Jesus told those who questioned him that the first and greatest commandment was to love God with all your heart, mind, and soul. To that he added a second—to love your neighbor as you love yourself. On these two commands, he said, rest all the law and the prophets.
This fundamental spiritual teaching can be turned around and stated in another way: if you want to love God, you must love all whom God loves, past and present. This sounds harder.
In our presentation last Sunday of ministry opportunities here at Christ Church Cathedral, we acknowledged that the heart of all our ministries is hospitality, the practice of love and compassionate care for each other and all others. Extending hospitality is the visible way we love God, by loving all God loves.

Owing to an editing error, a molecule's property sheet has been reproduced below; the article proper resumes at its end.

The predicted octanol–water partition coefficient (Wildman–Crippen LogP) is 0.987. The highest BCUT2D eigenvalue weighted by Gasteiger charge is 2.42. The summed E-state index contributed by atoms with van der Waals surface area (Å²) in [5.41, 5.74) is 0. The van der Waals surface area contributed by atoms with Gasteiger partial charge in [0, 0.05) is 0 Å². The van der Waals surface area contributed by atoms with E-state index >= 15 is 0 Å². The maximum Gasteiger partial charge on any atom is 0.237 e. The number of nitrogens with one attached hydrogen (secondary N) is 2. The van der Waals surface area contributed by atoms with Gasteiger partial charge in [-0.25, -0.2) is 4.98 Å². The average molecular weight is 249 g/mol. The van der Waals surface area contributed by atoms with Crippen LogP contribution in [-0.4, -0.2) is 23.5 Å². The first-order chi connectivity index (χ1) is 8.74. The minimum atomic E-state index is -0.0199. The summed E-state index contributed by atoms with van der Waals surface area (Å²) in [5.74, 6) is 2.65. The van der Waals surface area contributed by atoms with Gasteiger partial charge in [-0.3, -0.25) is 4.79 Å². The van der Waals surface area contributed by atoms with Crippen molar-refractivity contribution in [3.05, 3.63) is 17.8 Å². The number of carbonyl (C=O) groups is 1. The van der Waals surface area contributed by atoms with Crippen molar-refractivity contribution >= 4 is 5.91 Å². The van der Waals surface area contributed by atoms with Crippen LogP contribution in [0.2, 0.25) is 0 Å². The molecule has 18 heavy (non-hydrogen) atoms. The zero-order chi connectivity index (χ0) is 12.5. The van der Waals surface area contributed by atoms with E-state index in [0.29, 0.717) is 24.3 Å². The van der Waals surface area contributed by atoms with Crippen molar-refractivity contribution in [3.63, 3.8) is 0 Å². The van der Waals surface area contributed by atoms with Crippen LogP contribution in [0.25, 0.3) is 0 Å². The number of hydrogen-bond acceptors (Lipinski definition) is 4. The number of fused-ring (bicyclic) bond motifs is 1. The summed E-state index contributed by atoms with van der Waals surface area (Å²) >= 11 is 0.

The readings from scripture for this Sunday deal with ways of acting and living that promote this life of love. Paul writes to the Church in Rome about the importance of welcoming those “weak in faith,” without passing judgment, treating them as full members of the household of God. Jesus answers Peter’s question about forgiveness by telling him he must forgive, not seven times, but seventy-seven, and then he tells a parable to teach the lesson.
Forgiveness requires careful examination of our own experiences and emotions and an honest, and often painful, process of working through denial, blame, victimization, and anger in order to reach a place in which we are open to receive God’s gift of wholehearted forgiveness and love. The list of those we need to forgive may be longer than we think, including parents, family, friends, co-workers, authority figures, long-ago figures no longer alive, even people we don’t know personally. Jesus’ words to Peter imply that this is a constant process of living into freedom and fullness of life.
The good news is that God is present with us, always, in that process. And that the gift of the Holy Spirit brings the grace to accomplish it.